The goal of the network is to mediate communications on behalf of the user in a proactive way. Many of our current applications are governed by the pull model in which the user requests information or initiates a communication stream (Web, e-mail etc). In this interactive mode of operation, the user is an active part and must initiate the process of information acquisition. We believe that a personal communication environment should behave according to the push model in which a source of data or the network infrastructure takes care of preparing communications and proposing them to the user. In this model, it is the source or the network infrastructure that proposes the information to the user in a similar way to the SIP protocol which invites the user to a communication session. Such a mode of operation is at the base of the future Embedded Internet: it takes care of preparing communications and proposing them to the user.
 The role of the multi-agent system is to mediate notification events according to the user preferences, discover required services, configure them, and compose into complex communication applications. When an appliance enters a given zone, it authenticates itself so that the user preferences and device capabilities can be retrieved. Based on this information and the current context, the network infrastructure discovers relevant communication sources, component services, and applications that interact with the user. Then, it dynamically binds them to form a complete communication chain. The composition is guided by the information on user preferences, device capabilities, the current context, and a precise description of data types that can be generated on output or accepted on input by each component. The whole process is designed for minimal user intervention---we would like to automate most of the operations needed when appliances move and change network connections.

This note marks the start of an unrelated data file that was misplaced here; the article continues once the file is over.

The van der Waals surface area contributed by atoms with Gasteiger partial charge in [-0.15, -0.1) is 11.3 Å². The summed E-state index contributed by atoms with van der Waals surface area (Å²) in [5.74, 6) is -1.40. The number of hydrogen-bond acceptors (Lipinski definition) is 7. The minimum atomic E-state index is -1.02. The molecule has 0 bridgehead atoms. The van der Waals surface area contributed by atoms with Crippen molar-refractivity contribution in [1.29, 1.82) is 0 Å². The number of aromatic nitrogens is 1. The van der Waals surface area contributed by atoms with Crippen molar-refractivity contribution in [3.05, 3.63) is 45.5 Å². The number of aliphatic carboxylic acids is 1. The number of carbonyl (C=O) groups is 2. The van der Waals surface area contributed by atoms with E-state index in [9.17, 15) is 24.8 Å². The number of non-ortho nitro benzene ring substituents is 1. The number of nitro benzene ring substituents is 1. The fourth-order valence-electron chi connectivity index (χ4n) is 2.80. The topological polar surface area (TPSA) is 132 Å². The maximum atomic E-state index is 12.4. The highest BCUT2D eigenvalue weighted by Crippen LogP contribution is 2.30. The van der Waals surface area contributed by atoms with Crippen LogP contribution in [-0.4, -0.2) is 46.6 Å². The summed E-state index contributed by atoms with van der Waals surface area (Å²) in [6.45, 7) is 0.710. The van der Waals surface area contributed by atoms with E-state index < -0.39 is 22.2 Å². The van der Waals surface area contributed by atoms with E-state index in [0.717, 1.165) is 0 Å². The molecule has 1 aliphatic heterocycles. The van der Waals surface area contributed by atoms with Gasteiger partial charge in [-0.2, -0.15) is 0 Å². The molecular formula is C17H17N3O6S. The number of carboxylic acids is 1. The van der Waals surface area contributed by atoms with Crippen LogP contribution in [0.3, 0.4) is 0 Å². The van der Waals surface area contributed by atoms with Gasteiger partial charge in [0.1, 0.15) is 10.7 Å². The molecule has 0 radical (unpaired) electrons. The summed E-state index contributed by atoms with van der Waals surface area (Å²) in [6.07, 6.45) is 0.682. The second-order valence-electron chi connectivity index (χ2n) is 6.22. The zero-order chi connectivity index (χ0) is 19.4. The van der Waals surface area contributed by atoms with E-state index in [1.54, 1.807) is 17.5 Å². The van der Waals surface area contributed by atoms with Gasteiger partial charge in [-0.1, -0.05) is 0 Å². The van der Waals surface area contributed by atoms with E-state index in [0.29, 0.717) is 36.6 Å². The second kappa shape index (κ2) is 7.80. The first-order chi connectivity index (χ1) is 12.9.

Task 1: Service and Resource Algorithms
 This task concerns the definition of algorithms that will have to control
- the allocation of flows in the physical network depending on user profile, SLAs (Service Level Agreements), and virtual networks characteristics.
- the distribution of the resources between the virtual networks.
 These algorithms have to be designed within the piloting plane. This task will define algorithms and protocols that will run in the piloting system. Those algorithms will export configuration parameters, which will allow the control plane to modify their behaviour on the fly.

 Task 2: Piloting system
 This Task will build the piloting system using the multi-agent environment and the Behaviours (and rule engine) proposed in WP 1. This distributed intelligent agent platform form the basis for the Piloting system.
 The structure of the agents was shown in Figure 3. This task will have to define the dynamic planner in details and the Behaviours dedicated to the decision process that can be use the intelligent Behaviour defined in WP1. The result of the work performs in the piloting plane is to feed the control algorithms defined in Task 1 with the best available information coming from the knowledge treated by the different Behaviours.

 Task 3: Situated View
 Based on the results that we will be obtained using the piloting system we will have to determine what are the best situated views for the different algorithms defined in Task 1 of this Work Package. Indeed, the situated view can be definitely different depending on the algorithm to be fed. For example, a one hop or a two-hop or a complete situated view can be defined but also more complex situated views as defined in Figure 10.

Fig. 10. Different solutions for the situated view (entire, intermediate and one-hop)

 We will have also to identify the frequency of updating each piece of information based on performance andQoS metrics. of the tk Deadline Leader

Research areas